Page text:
Around the world with Julie and Marc: A lesson from Hawaii!
Join globetrotting teachers (and Educators clients) Julie and Marc Goulet one month into their ‘1 over 2’
When we last left off, schoolteachers and Educators clients Julie and Marc Goulet were preparing to leave on their global adventure…
Now the teachers are the students. An entire world their classroom—and their first ‘lesson’: how to spend a month in Hawaii.
Greetings fellow educators… or should we say, aloha!
We’re well into our around the world adventure—and we thought we’d spend this first update sharing our month-long tour of the Hawaiian Islands.
It all kicked off on the island of Kauai (known as the ‘Garden Island’)—and not even jet lag could stop us from hiking the Waimea Canyon the day we arrived. What a beauty! If you’re into scenic landscapes, the greenery of Kauai will definitely blow you away with its multicolored eucalypts trees, not to mention the perfume of the plumeria (white flowers used to make leis)… absolutely breathtaking.
For our second week, we hopped a short flight to Maui where had an almost ‘other worldly’ experience hiking up the extinct volcano Haleakala to see its crater. While there, we discovered the ‘Silversword’—a unique flowering plant of the volcanic region that can live up to 50 years, flowers only once, then dies. So don’t blink or you might miss it in its full on ‘flowering’ glory.
We also braved driving the famous, or should we say, ‘infamous’ Hāna Highway.
What makes this highway particularly worth mentioning is that while only about 84 kilometres long, it takes roughly two and half hours to drive because there are approximately 620 curves in it and 59 bridge crossings (46 of which are single-lane). So needless to say you had better hit the bathroom before hitting the Hāna because there is definitely NO stopping along the way.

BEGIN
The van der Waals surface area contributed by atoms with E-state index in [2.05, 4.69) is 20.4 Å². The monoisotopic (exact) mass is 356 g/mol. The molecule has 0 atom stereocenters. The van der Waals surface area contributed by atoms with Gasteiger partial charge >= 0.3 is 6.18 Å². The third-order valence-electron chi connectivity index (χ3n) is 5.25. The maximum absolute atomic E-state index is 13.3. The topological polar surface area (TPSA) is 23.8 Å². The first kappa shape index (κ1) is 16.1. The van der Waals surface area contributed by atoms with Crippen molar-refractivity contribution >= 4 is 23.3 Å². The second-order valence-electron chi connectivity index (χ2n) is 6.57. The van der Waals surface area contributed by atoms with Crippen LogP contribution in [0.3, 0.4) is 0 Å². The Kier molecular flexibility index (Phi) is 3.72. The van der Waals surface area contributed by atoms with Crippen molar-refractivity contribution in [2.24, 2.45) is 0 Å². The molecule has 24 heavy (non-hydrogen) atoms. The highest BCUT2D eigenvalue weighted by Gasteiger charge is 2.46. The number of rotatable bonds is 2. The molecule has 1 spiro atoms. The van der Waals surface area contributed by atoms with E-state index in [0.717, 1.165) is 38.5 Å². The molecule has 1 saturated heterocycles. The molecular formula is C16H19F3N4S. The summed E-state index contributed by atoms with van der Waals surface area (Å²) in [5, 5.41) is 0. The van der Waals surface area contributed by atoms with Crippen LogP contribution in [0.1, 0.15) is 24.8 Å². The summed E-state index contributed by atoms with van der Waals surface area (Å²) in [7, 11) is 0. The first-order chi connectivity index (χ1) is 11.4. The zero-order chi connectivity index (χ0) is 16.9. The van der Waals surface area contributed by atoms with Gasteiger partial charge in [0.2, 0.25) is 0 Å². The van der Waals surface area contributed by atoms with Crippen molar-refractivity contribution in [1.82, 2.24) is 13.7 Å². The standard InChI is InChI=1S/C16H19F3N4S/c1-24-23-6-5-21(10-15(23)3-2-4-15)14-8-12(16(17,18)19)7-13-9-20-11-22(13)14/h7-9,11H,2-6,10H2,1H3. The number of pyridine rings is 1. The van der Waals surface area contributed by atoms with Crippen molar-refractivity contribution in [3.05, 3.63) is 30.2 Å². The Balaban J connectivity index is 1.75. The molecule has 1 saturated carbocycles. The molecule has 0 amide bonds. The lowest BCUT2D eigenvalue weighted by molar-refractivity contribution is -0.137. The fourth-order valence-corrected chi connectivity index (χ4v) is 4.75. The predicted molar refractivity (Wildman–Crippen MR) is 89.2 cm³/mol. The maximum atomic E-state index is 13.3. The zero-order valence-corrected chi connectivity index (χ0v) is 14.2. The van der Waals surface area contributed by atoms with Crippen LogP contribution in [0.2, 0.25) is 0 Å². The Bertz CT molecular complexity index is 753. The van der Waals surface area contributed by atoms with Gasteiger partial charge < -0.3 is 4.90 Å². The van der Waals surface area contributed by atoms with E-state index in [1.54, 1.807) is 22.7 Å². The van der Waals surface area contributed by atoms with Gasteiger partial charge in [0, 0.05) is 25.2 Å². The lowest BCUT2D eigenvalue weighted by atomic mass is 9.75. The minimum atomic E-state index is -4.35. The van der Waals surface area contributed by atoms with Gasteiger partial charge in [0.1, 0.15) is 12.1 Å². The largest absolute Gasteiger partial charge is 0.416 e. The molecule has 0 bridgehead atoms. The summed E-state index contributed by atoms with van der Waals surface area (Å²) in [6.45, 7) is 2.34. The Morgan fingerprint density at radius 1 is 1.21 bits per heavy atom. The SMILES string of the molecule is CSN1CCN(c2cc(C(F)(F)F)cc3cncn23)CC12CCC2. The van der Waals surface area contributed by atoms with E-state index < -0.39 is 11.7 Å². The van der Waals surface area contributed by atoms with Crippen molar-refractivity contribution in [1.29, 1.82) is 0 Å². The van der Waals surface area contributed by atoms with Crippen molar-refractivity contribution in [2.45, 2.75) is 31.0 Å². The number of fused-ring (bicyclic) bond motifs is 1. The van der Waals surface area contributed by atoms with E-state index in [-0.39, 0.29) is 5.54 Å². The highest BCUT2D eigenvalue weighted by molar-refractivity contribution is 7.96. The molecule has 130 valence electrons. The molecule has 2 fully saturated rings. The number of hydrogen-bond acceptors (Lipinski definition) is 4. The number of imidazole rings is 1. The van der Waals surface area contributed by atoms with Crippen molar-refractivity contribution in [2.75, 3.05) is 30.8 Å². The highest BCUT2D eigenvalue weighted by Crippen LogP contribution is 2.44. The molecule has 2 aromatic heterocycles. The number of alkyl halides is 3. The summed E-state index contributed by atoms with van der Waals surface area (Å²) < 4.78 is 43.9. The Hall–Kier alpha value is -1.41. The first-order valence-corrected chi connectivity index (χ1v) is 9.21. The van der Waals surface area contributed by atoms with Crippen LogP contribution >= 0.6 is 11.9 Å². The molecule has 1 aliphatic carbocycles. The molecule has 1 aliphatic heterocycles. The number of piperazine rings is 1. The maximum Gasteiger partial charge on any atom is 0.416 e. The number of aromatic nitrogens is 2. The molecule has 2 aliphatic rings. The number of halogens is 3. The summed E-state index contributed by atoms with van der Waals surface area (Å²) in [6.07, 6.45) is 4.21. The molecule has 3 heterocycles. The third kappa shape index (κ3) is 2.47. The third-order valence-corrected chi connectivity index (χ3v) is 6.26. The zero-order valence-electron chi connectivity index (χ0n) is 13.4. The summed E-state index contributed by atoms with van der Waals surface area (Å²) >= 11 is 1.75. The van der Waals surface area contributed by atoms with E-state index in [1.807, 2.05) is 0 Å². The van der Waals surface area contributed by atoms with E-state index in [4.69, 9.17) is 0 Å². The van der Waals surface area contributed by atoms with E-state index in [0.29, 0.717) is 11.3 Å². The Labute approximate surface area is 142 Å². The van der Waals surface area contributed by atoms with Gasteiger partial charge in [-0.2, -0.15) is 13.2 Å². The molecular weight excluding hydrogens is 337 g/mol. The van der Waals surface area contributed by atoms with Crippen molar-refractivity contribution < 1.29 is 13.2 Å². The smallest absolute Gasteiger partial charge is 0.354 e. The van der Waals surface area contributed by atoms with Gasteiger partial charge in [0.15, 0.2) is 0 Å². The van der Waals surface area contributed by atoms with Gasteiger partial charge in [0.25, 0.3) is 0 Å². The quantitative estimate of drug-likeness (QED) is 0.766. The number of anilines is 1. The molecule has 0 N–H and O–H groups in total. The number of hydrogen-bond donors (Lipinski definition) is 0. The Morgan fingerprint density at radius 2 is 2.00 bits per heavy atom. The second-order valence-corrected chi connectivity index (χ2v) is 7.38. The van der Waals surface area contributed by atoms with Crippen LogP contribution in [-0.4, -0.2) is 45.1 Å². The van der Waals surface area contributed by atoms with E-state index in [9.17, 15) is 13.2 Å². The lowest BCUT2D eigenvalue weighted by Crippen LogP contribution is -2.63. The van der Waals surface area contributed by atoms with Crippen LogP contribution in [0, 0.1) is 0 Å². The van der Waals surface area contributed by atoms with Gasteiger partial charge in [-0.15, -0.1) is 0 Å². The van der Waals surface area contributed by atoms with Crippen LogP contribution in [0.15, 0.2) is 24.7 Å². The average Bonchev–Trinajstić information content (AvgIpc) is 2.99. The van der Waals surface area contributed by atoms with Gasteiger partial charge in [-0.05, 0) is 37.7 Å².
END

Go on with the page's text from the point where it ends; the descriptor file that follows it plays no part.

Our next island hop was to the Big Island of Hawaii with its five volcanoes, one of which (‘Kilauea’) is still active. While there, we were fortunate enough to experience the lava desert around Hawaii’s National Volcano Park—which pretty much consists of close to half the area of the island. Although it’s the most active volcano on Earth, Kilauea is considered ‘friendly’—constantly ‘saying’ aloha to visitors with its fumes of smoke by day, while the fiery glow of lava from inside its crater becomes visible after sunset.
Since we were in a mood to some more volcano exploring, we decided to drive up the dormant volcano of Mauna Kea (the highest volcano on Big Island) to see the home of the greatest telescopes in the world. But Mother Nature had other plans for us since roughly 9,000 feet into the 13,796-foot drive a sudden snowstorm at the top forced us to turn back. Oh well, c’est la vie.
Other Hawaiian highlights included swimming and snorkeling in hot springs and sea pools; walking barefoot along green and black sand beaches; taking leisurely strolls along Waikiki beach; standing on the southernmost point of the USA, where the air is the cleanest in the world; and observing Dole plantation workers harvesting pineapples (now we’ll never look at a pineapple at the grocery store without thinking about the LONG journey it took to get there).